EHR Intelligence Daily
- Financial. “We were hit very hard by the recession,” she said. “We don’t want [medical] practices to go out of business” having to spend large amounts on EHR systems.
- Wide open spaces. “We have not just rural, but frontier communities,” O’Mara said. Some areas have little or no Internet connectivity. “Nevada is the most mountainous state in the U.S… Our biggest concern is not [connection] speed, but bandwidth, especially for images.” The state has significant Native American populations as well as several military bases. The bases have to contract some of the care out of state, so connectivity is essential in sending patient data.
- Physician shortage. “We have an almost statewide shortage of PCPs (primary care physicians), mental health providers, and dentists.” The shortage will only worsen, O’Mara anticipates, in the next few years as employers compete for the relatively few HIT professionals. “We hope EHR will help at least a bit,” supporting doctors by delivering ready access to data. The state is collecting data to determine whether EHR does allow greater efficiency….
- Wisconsin State Health Information Network (WISHIN), a non-profit group the state has appointed as its HIE’s governing organization that will implement the state’s HIT plan. WISHIN contracted with Medicity to develop tools that help providers connect securely to other providers and agencies.
- Wisconsin HIT Extension Center (WHITEC), a collaboration of several organizations providing technical support to providers wishing to implement EHR systems and attest to Meaningful Use incentives.
- WISHIN is working with Medicity to develop a new “community health record” application called Pulse. Pulse will assemble a compilation of a patient’s health history including all providers who have seen the patient, “regardless of health system affiliation or… EHR system,” per a WISHIN newsletter.
- WISHIN is also developing secure connectivity with such agencies as the Nationwide Health Information Network, the Social Security Administration and the Veterans Administration. Such communication can greatly speed disability determination decisions, Webb said; “the quicker they share the information for the disability determination, the quicker the services will be covered for you.” Existing protocol can take three or four months to approve services, said Webb, but using MEGAHIT (Medical Evidence Gathering HIT), “reduces the time to weeks instead of months.”
- Other future plans (too numerous to add here) include providing “de-identified” patient data for public health purposes (for example, data on disease outbreaks).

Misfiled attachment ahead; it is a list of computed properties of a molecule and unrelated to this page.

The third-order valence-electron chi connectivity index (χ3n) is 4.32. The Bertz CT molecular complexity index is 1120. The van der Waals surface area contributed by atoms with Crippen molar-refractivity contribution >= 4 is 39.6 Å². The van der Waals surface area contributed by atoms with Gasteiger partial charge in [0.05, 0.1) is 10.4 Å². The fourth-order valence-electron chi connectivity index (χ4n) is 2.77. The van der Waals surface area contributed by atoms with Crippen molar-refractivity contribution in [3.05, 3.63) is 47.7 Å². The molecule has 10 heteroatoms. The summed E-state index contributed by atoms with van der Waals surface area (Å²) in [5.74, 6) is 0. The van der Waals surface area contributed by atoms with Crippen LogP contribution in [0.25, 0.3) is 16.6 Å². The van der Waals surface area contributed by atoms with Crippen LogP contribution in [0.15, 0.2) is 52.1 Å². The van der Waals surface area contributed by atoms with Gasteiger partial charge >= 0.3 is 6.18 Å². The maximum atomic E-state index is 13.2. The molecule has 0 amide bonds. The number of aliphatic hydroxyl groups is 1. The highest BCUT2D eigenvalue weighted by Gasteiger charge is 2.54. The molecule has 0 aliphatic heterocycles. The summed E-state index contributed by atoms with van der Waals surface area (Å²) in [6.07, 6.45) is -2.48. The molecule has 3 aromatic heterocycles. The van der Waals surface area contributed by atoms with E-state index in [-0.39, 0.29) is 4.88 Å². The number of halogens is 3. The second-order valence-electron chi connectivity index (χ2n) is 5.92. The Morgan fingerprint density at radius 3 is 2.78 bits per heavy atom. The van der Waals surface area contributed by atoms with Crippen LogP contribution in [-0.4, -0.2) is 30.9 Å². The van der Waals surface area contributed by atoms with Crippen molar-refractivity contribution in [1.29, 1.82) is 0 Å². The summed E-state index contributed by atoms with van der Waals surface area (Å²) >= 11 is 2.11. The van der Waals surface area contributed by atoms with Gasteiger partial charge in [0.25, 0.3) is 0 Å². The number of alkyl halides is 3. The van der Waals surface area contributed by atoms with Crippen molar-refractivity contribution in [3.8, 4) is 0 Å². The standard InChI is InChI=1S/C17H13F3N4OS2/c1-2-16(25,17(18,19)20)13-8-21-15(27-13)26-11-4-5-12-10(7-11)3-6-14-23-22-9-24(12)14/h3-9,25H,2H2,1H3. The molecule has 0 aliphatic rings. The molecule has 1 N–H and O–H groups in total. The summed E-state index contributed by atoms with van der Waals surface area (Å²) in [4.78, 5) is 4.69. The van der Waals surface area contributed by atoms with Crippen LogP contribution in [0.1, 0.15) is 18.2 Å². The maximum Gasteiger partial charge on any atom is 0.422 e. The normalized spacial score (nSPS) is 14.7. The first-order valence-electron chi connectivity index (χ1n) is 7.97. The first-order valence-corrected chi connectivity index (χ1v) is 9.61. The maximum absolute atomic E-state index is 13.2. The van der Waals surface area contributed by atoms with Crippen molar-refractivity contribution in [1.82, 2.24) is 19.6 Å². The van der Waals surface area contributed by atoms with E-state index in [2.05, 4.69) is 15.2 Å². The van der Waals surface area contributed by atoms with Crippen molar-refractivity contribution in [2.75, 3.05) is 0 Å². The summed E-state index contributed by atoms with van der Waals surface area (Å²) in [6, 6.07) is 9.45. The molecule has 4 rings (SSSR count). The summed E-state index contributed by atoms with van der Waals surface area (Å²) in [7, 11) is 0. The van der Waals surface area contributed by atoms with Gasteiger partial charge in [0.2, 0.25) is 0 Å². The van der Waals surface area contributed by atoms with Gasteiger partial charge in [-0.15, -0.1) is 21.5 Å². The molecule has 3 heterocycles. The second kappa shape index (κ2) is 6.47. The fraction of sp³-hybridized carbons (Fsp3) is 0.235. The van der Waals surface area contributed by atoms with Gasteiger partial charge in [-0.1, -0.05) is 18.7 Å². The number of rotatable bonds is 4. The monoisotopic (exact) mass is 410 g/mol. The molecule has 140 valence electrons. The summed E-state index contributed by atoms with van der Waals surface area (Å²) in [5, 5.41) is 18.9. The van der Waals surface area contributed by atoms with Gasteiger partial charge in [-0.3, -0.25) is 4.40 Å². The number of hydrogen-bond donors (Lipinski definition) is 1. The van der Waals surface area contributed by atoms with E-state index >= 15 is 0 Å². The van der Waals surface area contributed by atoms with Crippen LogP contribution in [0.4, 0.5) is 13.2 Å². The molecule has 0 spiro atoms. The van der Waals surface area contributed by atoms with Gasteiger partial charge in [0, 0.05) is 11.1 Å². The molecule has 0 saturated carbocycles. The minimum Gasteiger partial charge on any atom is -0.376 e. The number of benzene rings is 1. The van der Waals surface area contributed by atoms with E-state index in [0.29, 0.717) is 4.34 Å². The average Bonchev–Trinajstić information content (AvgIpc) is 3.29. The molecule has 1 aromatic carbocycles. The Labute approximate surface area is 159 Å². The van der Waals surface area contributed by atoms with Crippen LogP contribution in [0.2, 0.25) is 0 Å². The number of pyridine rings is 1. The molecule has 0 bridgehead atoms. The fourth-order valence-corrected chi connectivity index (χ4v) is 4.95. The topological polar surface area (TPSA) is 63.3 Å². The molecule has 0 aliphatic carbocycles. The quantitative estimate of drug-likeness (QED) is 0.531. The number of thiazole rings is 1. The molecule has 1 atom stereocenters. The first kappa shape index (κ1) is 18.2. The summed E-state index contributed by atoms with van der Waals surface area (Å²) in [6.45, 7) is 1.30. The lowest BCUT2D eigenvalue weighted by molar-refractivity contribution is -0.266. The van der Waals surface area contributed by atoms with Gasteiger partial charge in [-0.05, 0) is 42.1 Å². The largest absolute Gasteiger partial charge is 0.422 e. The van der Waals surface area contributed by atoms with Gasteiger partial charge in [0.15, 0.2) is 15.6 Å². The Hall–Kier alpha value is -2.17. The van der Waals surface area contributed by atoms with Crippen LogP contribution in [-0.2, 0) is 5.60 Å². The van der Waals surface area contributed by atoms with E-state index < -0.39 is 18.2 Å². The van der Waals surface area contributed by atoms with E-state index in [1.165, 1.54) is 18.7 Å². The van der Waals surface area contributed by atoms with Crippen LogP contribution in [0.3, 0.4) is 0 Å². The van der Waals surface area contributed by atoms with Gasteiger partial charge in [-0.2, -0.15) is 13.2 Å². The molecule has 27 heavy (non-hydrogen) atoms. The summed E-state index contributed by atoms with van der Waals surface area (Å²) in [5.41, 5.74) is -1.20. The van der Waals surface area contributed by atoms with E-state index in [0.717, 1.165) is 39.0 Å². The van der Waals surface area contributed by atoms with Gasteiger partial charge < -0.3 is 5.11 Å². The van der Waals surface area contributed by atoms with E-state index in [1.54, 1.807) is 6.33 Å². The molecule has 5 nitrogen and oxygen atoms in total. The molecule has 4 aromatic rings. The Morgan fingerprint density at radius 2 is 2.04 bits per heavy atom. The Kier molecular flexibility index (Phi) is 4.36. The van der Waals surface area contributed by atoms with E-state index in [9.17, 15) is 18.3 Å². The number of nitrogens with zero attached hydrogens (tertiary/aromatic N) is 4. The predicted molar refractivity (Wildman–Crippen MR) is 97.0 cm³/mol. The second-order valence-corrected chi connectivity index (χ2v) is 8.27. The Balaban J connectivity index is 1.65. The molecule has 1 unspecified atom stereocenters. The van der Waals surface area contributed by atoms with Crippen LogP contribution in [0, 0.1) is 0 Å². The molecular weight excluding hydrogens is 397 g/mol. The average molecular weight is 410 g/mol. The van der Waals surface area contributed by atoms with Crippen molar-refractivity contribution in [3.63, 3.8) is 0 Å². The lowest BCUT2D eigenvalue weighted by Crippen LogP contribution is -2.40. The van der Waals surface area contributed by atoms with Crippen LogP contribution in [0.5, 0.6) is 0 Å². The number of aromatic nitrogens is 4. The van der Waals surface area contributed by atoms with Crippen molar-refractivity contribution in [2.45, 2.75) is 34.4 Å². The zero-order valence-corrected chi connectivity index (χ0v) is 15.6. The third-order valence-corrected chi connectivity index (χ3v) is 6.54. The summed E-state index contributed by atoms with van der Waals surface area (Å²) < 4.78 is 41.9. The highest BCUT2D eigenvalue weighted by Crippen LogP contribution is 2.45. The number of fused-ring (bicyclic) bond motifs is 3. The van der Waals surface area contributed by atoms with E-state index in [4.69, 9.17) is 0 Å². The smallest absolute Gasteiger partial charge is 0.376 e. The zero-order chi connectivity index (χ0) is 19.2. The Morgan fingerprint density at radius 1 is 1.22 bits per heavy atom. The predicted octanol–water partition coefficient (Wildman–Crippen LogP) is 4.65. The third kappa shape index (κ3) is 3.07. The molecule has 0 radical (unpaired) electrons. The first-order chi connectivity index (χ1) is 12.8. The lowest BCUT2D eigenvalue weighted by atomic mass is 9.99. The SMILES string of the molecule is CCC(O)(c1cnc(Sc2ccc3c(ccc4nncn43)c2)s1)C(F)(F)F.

Leading a meaningful use (MU) compliance initiative to its successful conclusion requires a dedicated focus on three foundational work streams: incentive program compliance, organization performance, and electronic health record (EHR) enhancement. Each may be managed separately, but the overall initiative requires comprehensive coordination and oversight to ensure current compliance and to establish capabilities for future health reform initiatives. True MU success is the ability to manage the challenges of universal health reform. It is in this capacity that strong organizational governance can make a critical difference in an organization’s ability to achieve MU success.
Incentive program compliance
Monitoring, tracking, and managing compliance with the various and ever-changing requirements requires a concentrated focus and effort. Stage 1 program rules and regulations outline the administrative component of the incentive program. While CMS’s 2010 final rulemaking is the program’s foundation, rule updates must be monitored closely. These updates require a structure and process to respond quickly and course correct when necessary. Furthermore, each state is allowed Medicaid incentive program administration flexibility resulting in the need to closely monitor state rule differences.
CMS’s recent expansion of the Medicare RAC program to encompass audits for MU compliance further emphasizes the need to remain diligent in this area. Contracted auditing companies have already begun conducting audits under the federal waste, fraud, and abuse program. States are establishing similar Medicaid programs. Critical organization activities to manage include:
• Determining/implementing appropriate activity oversight to ensure regulatory compliance with the standards;
• Working with leadership to appoint/support internal representatives for regulatory compliance oversight and adherence to standards;
• Supporting functional areas with appropriate quality and regulatory resources;
• Monitoring the regulatory environment to ensure continued compliance;
• Maintaining working relationships with external regulatory bodies and community partners;
• Establishing a Health Reform reporting structure to the enterprise quality/performance improvement function, compliance committee, senior management, and board of directors (or similar governance bodies);
• Coordinating /directing activities for internal compliance audits;
• Managing preparation and responses to external compliance audits;
• Establishing organization expertise for all aspects of the HITECH Act to facilitate knowledge transfer to internal SMEs;
• Providing support for key strategic initiatives impacted by MU implementation.